Rosie wrote a song about spring to sing at open mic at my mom’s coffee shop in town last week. Her first experience a few months ago singing her own song in front of a crowd gave her the confidence she needed to do it again. She’s only five, let me remind you, but no “Twinkle Twinkle Little Star” for her. She insisted I get out my pen and my guitar and help set her idea to music. “Spring is the best time of the year. It’s so happy and full of cheer.”
Yes girl, yes it is. The snow banks are melting and the creek is rising and the mud on our boots is sticky and tracking into the house and everything is dirty and a combination of brown and blue and gold. And so these suddenly become our favorite colors when white has been our existence for all of these long cold months.
“Easter comes by and it’s so fun. Because there are Easter egg hunts,” she sang, her little legs dangling off the chair, the microphone in both hands held up close to her mouth so we could all hear her words.
Rosie’s my hero. It’s possible I’ve said this before, but in case I haven’t, I am saying it again. She has been since I met her. Her very existence was improbable given the fact that I struggled for so long to keep a pregnancy. We had our first daughter and thought that might be it for us, but we tried again anyway thinking it could possibly take another ten years. But Rosie was ready to be born and so she didn’t make us wait. She came to us quick and easy at the height of one of the most difficult times my family has endured, my dad clinging to life in a hospital bed in Minnesota and his future so unsure. We gave his name to her, Rosalee Gene, because the belief that he would ever meet her was nothing but a faint light. She was a sweet distraction, a quiet force for hope that can come even in the most desperate and dark moments. She made no fuss about it. She just breathed and sucked and pooped and lived and as she grew my dad grew stronger and here we are with both of them at the ranch waiting for the snow to melt off and the baby calves to be born. Spring is hope and renewal and so it reminds me of my second daughter, singing so confidently this song about her favorite season.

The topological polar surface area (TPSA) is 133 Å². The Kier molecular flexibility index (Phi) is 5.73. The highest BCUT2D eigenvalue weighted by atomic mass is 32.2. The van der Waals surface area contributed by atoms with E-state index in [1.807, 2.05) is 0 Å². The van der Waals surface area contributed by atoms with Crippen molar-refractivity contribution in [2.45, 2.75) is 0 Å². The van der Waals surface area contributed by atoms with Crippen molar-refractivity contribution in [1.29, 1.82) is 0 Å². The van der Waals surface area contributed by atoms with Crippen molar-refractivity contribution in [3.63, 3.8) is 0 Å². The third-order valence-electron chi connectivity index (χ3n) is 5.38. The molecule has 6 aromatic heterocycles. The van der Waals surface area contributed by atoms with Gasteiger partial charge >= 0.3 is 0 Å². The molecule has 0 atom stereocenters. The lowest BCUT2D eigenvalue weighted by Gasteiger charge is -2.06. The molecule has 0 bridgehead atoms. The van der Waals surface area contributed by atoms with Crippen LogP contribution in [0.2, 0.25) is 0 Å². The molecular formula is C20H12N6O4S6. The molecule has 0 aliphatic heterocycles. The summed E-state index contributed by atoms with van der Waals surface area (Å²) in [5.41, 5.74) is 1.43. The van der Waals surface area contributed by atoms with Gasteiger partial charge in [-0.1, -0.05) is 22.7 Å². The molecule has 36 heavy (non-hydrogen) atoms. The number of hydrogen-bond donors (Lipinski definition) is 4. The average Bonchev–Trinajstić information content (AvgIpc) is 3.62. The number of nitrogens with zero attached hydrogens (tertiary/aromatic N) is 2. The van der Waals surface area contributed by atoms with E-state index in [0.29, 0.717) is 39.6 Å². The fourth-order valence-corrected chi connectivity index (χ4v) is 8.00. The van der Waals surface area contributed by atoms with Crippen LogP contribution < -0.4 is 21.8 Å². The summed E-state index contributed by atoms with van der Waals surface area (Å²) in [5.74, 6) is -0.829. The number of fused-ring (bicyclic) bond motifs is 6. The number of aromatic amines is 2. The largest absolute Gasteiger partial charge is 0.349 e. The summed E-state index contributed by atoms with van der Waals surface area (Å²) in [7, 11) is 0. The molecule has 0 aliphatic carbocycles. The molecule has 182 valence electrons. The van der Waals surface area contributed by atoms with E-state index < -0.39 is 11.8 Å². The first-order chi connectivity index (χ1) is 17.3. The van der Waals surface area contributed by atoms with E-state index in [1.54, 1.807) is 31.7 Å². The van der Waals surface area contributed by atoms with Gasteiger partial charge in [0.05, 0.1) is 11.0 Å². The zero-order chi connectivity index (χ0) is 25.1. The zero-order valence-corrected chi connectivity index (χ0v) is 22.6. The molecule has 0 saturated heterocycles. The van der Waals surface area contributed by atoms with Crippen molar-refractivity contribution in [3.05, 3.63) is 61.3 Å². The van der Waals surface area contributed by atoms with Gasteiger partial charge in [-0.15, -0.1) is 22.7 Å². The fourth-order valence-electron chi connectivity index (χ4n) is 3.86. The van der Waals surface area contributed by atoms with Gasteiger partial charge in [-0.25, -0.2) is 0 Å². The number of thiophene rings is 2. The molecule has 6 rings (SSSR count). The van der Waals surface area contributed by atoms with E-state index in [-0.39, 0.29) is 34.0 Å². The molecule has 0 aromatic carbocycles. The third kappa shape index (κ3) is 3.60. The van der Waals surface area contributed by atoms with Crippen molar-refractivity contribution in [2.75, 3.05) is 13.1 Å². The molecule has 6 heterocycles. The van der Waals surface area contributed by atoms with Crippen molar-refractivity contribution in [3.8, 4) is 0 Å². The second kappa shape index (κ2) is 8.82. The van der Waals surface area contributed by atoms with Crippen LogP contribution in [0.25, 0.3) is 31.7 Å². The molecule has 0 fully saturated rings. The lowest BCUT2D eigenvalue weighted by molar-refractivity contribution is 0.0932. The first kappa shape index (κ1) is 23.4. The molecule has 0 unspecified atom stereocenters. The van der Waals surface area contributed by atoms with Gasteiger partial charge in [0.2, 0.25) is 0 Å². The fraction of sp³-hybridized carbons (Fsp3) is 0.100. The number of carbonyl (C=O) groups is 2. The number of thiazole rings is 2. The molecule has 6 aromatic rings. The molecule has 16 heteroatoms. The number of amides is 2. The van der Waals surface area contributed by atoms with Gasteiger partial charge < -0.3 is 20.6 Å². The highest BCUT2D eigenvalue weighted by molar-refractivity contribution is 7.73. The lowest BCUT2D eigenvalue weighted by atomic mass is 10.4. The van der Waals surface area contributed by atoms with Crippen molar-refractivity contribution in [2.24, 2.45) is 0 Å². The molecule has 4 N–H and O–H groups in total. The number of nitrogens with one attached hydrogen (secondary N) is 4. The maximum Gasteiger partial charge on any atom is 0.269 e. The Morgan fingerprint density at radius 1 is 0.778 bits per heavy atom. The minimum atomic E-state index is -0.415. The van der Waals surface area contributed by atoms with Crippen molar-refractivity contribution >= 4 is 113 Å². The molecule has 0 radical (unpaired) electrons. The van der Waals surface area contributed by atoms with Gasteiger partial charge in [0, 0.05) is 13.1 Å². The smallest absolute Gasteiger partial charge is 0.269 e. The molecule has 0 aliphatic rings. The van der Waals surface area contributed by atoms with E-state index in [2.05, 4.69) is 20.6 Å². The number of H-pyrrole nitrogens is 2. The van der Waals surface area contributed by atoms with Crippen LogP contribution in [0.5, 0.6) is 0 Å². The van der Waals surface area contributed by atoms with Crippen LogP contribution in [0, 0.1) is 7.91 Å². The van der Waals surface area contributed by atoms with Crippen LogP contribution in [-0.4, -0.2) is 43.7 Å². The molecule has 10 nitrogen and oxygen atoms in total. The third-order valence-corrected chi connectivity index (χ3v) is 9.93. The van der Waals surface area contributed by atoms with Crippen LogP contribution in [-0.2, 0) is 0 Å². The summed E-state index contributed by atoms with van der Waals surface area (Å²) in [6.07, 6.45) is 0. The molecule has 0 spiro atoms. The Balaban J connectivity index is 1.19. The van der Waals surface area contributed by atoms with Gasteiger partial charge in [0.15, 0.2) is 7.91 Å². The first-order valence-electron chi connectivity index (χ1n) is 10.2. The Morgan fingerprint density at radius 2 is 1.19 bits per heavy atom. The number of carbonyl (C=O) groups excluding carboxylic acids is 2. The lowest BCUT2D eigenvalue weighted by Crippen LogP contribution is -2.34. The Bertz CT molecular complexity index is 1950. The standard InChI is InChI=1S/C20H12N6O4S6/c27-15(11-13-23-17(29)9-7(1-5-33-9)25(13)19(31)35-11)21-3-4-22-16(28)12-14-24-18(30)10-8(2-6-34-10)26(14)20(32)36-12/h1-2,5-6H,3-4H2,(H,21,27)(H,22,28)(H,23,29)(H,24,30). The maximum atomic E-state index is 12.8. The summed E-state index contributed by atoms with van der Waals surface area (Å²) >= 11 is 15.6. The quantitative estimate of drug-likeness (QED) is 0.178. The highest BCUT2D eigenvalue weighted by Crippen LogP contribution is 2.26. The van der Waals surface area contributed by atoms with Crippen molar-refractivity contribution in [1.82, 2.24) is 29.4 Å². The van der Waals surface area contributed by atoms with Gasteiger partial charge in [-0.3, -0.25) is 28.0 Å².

“Outside the window spring is here. Bunnies and chicks and baby deer.”
Lately there has been so much tragedy exploding from the news feed, and our small communities here in western North Dakota have not been immune to it. Renewal and hope aren’t easy words to sit with when loss and uncertainty sit heavy in your guts. But time continues to change the season. Time continues to move, eventually bringing with it a thaw. The water breaks free under the ice and rushes the draws.
In a week or so we will have baby calves on the ground, still wet out of the womb. In a few more the bravest flowers and buds will start to emerge at the coaxing of a warm sun. The pair of geese will return to the stock dam outside our house. The wild plum blossoms will dot the brush with vivid green and we will climb to the top of a hill to find a dry spot and lay down in it, knowing well that it could storm again the next day, burying the ground and the new buds and babies in the chill of a white blanket. But it will be hard to imagine it then with the warm spring sun on our bare arms. If you’ve forgotten what hope is, nature can remind you.
“A big blue sky and bumblebees. Tweet-ely birds and green green trees,” Rosie sings into the microphone to a small crowd of community members gathering for coffee. They tap their feet and hum the tune on their drive home…